This shows changes in government revenue and expenditure from one three month period (“quarter”) to the same three month period a year later. This subtraction converts quarterly changes into annual changes. These numbers are shown as percentages of national income (GDP), and compared to the growth rate of GDP for the same quarter.

A look at the lines makes the basic relationships obvious. When the economy grows slowly or contracts, government revenue contracts. People and businesses have less income, so they are charged less tax. We also see a negative relationship between the growth of the economy and the share of government expenditure in GDP, though it is weaker. About the middle of 2010, after most of the stimulus funds were disbursed, the increases in spending decline to zero and turn negative. In part this is because unemployment declined, reducing benefit payments.

Chart 2: Climbing up the fiscal slope

Changes in Government Revenue, Expenditure (% of GDP) and the GDP Growth Rate, 2007Q1 through 2012Q3

I include Chart 3, what is called a “scatter diagram”, to make the point more obvious. As before, this chart shows changes in federal tax revenue from one quarter to the same quarter the next year, this time the current dollar value rather than share of GDP (vertical axis). The horizontal axis measures the current dollar change in GDP between quarters. For example in the last quarter of 2009 the change in GDP was relatively tiny, a mere $6 billion (4/100ths of GDP for the year). In the same quarter tax revenue declined by $189 billion. The next quarter, beginning of 2010, GDP rose by $384 billion and tax revenue increased by 139 billion.

For the 23 quarters (five and one-half years) the link between changes in taxes and changes in national income was very close, as summarized by the dashed line in Chart 3. Therein lie lessons: 1. deficits decline because tax revenue increases, not because expenditures are cut;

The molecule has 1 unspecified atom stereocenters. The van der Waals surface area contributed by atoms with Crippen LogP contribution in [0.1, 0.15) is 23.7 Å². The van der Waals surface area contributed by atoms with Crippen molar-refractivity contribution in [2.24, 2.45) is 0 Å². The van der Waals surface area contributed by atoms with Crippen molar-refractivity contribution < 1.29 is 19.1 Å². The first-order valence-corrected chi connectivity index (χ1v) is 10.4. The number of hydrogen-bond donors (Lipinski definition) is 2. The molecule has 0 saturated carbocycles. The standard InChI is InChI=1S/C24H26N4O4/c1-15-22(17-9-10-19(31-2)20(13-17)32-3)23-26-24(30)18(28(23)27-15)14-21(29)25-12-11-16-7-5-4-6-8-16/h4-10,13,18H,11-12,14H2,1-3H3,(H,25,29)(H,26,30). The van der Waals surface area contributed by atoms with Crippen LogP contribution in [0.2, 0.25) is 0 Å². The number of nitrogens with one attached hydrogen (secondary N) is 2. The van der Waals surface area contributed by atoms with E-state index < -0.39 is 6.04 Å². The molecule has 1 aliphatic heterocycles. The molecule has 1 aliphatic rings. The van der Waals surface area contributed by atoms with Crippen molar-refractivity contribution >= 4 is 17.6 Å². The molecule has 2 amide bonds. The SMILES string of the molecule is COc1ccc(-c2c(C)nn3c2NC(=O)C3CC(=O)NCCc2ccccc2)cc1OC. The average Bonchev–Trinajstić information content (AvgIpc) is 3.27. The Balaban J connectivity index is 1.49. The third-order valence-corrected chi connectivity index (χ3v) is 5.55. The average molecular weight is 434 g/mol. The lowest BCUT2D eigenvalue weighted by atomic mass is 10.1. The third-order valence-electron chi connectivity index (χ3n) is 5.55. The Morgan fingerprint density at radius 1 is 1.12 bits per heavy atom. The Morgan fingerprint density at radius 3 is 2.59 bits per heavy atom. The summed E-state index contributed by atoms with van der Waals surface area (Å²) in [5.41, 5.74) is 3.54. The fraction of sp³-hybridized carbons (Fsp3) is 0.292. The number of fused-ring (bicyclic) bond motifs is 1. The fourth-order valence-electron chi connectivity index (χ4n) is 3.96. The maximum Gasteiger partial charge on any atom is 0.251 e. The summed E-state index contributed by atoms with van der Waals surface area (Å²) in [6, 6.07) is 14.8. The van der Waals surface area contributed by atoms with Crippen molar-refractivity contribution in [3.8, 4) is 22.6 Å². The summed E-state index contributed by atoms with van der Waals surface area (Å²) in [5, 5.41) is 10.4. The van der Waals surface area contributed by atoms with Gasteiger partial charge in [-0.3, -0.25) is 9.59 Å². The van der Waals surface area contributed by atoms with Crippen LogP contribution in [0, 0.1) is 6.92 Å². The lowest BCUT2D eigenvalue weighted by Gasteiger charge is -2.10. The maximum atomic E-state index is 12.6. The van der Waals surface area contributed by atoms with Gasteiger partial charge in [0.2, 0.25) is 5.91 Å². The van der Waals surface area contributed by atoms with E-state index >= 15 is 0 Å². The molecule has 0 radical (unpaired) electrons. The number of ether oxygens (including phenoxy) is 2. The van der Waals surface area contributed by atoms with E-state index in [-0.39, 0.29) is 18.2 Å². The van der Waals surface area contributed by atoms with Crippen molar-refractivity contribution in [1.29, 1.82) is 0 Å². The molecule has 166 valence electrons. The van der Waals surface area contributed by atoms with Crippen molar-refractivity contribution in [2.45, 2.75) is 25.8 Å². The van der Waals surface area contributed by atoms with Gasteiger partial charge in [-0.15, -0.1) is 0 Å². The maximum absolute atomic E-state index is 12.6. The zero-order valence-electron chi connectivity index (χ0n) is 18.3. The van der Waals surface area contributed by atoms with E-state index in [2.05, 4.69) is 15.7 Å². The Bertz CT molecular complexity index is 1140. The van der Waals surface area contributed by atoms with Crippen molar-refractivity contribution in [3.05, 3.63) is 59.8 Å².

2. tax revenue increases when the economy grows; and
3. when the private sector is in recession, we get growth through more public spending.

It really is that simple, as the charts show. Too bad that all the Republicans and 95 percent of the Democrats haven’t got a clue. This brings to mind a quotation from the Bible, “Hear now this, O foolish people, and without understanding; which have eyes, and see not ” (Jeremiah 5:16, usually misquoted as “none so blind as those that will not see”).

A second Biblical quotation is even more appropriate, “many false prophets have gone out into the world” (John 4:1). We find the contemporary False Prophets concentrated in and along Wall Street and the City of London, where they preach that spending and tax policy should not be left to the democratic process, but must conform to the demands of financial speculators.

Chart 3: Grow and the deficit goes away (not vice-versa)

Absolute changes in federal government revenue and GDP (dollars bns), 2007.1 – 2012.3 (quarter to same quarter a year later)

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John Weeks is Professor Emeritus and Senior Researcher at the Centre for Development Policy and Research, and Research on Money and Finance Group at the School of Oriental & African Studies at the University of London.